I really liked that store. It is a great BS tho.
Same guys are now working at the new Woodcraft. Bought a
Jet sander from them. Still great guys - they just don't remember
selling me that BS!
I happened to be in a Sears (Hardware) store today, putting
a payment on my monthly. Took a stroll through their tool area
and looked (again) at their TS's. If you could grab that $969
job for $600+, then that's a good deal - probably what it is
worth. The next model down was listed for around $650 I think,
so at around $500, it would be good too.
Me? I'd still buy the Griz for $1K, beacause it is just that much
I'm retired - never sold nothin' but paint/burgers when I was in
college - 40 yrs ago :-( .
I bought my 1023SL after almost 20 years with a decent but
not great contractor's saw.
A good TS will make your work a lot more enjoyable and accurate.
Get the WWII too!
I think Lou is spot on here. I have not seen the Delta, but I have looked at
the Sears models. They are competant saws which are much better than the
80's craftsman contractor saw with which I was sadly all too well
If you can get a the high-end sears for $700, I would say that it is an
excellent value and it will do what you need. But for $1K the Griz gets my
vote because it is a "real" cabinet saw and it wil lbe that much nicer to
BTW, you do not *need* fancy tools to set up a a saw well. Do buy the full
I thought getting the blade exactly parallel to the miter slot and
fence was really critical to a well performing saw. In thinking this,
I assumed I would need a tool to align these, which would probably not
be very cheap. Is there a relatively easy way to get a new saw ready
to use without buying more tools? If so, could you explain, or point
me to a resource that explains? Thanks in advance. I'm now leaning
much more towards the Grizzly.
Yes it is. You can use a combination square.
Raise the blade to its highest setting. Set the fence of the combination
square in the slot and extend the rule until it touches the front tooth of
the blade. Lock the rule in place. Mark this tooth with a pencil. Rotate the
blade back until that tooth is just above the table, but in the back
position. Tweek your blade angle (on a cab saw this is done by moving the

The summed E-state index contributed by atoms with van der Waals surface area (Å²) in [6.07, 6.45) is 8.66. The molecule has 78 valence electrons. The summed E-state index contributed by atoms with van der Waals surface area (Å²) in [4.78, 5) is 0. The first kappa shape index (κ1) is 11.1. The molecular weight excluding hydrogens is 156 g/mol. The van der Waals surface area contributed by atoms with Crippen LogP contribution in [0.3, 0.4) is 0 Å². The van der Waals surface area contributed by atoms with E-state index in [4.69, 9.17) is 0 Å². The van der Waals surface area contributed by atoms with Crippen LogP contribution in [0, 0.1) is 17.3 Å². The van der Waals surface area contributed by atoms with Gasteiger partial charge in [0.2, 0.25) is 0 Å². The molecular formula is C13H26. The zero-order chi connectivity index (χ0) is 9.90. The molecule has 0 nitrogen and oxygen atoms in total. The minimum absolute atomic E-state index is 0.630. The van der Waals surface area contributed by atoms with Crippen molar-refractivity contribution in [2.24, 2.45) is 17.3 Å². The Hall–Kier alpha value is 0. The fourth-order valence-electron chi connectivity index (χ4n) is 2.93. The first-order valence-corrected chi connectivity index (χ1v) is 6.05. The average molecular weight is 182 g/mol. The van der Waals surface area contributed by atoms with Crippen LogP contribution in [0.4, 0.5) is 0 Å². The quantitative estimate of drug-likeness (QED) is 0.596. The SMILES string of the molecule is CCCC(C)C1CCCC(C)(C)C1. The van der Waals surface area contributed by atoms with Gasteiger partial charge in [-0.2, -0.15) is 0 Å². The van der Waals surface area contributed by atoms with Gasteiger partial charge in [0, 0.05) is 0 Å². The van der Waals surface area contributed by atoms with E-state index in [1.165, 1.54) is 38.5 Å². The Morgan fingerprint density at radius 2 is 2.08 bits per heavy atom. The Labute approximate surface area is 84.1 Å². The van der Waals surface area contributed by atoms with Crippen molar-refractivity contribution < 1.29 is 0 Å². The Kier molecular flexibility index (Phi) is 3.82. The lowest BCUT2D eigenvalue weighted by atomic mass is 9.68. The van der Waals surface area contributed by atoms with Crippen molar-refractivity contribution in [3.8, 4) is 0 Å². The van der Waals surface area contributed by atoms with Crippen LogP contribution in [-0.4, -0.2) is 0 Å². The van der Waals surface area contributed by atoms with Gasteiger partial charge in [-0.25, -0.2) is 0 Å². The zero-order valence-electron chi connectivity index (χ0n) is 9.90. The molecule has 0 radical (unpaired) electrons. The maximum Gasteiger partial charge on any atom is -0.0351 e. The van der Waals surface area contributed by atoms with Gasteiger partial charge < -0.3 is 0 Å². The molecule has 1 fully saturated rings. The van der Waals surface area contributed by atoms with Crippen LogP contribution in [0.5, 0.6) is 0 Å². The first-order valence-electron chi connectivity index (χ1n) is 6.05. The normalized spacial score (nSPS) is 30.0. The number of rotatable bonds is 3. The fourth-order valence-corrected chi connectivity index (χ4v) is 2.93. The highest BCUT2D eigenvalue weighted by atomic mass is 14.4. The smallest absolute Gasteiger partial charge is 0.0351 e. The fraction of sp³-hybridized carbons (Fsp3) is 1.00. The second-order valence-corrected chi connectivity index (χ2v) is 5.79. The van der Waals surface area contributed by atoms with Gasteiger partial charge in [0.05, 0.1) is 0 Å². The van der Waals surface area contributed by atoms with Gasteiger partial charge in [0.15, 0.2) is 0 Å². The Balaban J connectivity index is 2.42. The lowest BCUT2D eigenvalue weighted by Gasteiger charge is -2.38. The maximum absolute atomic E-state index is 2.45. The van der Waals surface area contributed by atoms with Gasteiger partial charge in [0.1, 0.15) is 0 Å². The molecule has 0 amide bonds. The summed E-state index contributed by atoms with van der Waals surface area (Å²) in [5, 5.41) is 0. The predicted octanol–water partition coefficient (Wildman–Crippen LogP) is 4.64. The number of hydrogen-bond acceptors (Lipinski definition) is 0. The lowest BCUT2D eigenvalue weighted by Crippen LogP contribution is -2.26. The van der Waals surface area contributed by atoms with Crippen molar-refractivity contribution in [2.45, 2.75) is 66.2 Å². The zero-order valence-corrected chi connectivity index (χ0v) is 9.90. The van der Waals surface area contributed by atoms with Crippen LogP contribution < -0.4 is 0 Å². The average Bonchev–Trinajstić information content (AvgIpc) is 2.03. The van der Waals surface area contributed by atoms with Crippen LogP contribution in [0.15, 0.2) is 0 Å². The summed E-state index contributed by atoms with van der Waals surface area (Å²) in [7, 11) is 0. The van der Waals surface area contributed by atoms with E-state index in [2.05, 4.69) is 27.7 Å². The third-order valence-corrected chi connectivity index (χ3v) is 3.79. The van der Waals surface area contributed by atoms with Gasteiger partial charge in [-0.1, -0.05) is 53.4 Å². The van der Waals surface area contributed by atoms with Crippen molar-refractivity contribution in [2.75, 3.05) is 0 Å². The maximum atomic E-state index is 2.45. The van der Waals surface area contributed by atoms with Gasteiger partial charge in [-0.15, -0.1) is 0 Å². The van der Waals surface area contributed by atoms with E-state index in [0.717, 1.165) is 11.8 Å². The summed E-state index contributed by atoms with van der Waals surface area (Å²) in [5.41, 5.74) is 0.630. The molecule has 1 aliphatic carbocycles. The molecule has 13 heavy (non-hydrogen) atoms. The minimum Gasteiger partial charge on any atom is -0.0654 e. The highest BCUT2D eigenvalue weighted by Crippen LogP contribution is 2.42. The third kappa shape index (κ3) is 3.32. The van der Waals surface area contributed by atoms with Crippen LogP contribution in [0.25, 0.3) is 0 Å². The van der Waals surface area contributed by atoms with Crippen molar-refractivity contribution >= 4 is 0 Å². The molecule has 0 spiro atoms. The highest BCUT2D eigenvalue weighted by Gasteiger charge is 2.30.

saw top, on a contractor saw you move the trunions) until the same tooth
just brushes the rule of the combination square in both the front and back
A dial indicator will let you measure very small distances. You really don't
want to measure, you just want to make two distances equal.
You probably want to have a decent engineer's square to set the 90 and 45
degree bevel stops.
Blade to fence is even easier. Just use some fixed-width piece of metal
(like the metal rule from your combination square) and use that to measure
the distance from the "reference tooth" in front and back pisitions to the
fence. Do this using the 1" dimmension of the ruler (not the 12" way).
Let me know if I need to clarify that.
Thank you everyone for your wonderful insight and advice. It is much
appreciated. I have talked to the wife and think we've decided to get
the 1023SL. One more question, if anyone knows...is it easy to add a
table to fill out the space to the right where the rails extend past
the wing? The Delta hybrid saw I was looking at came with this
already, and that is one thing I would like to have on the Grizzly.
I'm sure I could just put an MDF piece in there to fit, but is it
really that easy? I don't want to get the 1023SLX which adds the
extension table because it would be too long. I'm in half of a 2 car
garage, so I'd like to keep the standard length rails that come with
the saw. Thanks!
Funny you should mention that space to the right of
the saw. I have installed a router table in the space.
What I did was drill 1/4 inch holes for bolts - two
in the wing edge and 1 in the center of each rail. Then
I attached an oak frame with bolts - level with the
wing. Added some cleats inside and dropped in a piece
of melamine which I routed out to hold a plate that
I got from Rockler (around $50-$60). I'm still
tweaking it - between projects. Of course, you could
just as easily drop in a piece of melamine or whatever
with no hole if you just wanted an extension.
Good luck with your new saw!
Almost. Use melamine, the surface will slicker, especially after you wax it
a bit.... oh yeah put paste wax on your shopping list (not car wax, the
stuff for floors and furniture) on your shopping list. You will use it for
all sorts of things in your shop.
The melamine alone will be a little weak (prone to sagging). Add a 1x2 apron
and one crossbar and you'll be all set.
Were you, for example, to purchase a good, 6" combination square, say from
Starrett, you would not only have what you need to properly align your saw,
but would have a tool you would likely use almost every time in the shop.